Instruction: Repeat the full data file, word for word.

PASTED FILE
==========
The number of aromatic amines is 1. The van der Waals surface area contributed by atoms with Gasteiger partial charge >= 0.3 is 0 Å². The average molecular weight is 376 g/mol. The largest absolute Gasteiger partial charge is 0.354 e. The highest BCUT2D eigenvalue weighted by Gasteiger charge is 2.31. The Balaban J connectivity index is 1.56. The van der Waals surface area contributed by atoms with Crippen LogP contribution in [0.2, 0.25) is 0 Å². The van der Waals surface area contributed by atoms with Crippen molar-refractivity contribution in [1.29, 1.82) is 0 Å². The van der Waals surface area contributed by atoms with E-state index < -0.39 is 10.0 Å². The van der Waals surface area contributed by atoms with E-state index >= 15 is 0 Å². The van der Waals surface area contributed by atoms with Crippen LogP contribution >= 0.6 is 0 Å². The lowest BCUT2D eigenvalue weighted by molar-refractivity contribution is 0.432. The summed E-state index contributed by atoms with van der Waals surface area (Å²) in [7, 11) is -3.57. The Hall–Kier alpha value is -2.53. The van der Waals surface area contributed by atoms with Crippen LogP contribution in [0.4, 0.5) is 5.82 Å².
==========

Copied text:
The number of aromatic amines is 1. The van der Waals surface area contributed by atoms with Gasteiger partial charge >= 0.3 is 0 Å². The average molecular weight is 376 g/mol. The largest absolute Gasteiger partial charge is 0.354 e. The highest BCUT2D eigenvalue weighted by Gasteiger charge is 2.31. The Balaban J connectivity index is 1.56. The van der Waals surface area contributed by atoms with Crippen LogP contribution in [0.2, 0.25) is 0 Å². The van der Waals surface area contributed by atoms with Crippen molar-refractivity contribution in [1.29, 1.82) is 0 Å². The van der Waals surface area contributed by atoms with E-state index < -0.39 is 10.0 Å². The van der Waals surface area contributed by atoms with E-state index >= 15 is 0 Å². The van der Waals surface area contributed by atoms with Crippen LogP contribution >= 0.6 is 0 Å². The lowest BCUT2D eigenvalue weighted by molar-refractivity contribution is 0.432. The summed E-state index contributed by atoms with van der Waals surface area (Å²) in [7, 11) is -3.57. The Hall–Kier alpha value is -2.53. The van der Waals surface area contributed by atoms with Crippen LogP contribution in [0.4, 0.5) is 5.82 Å².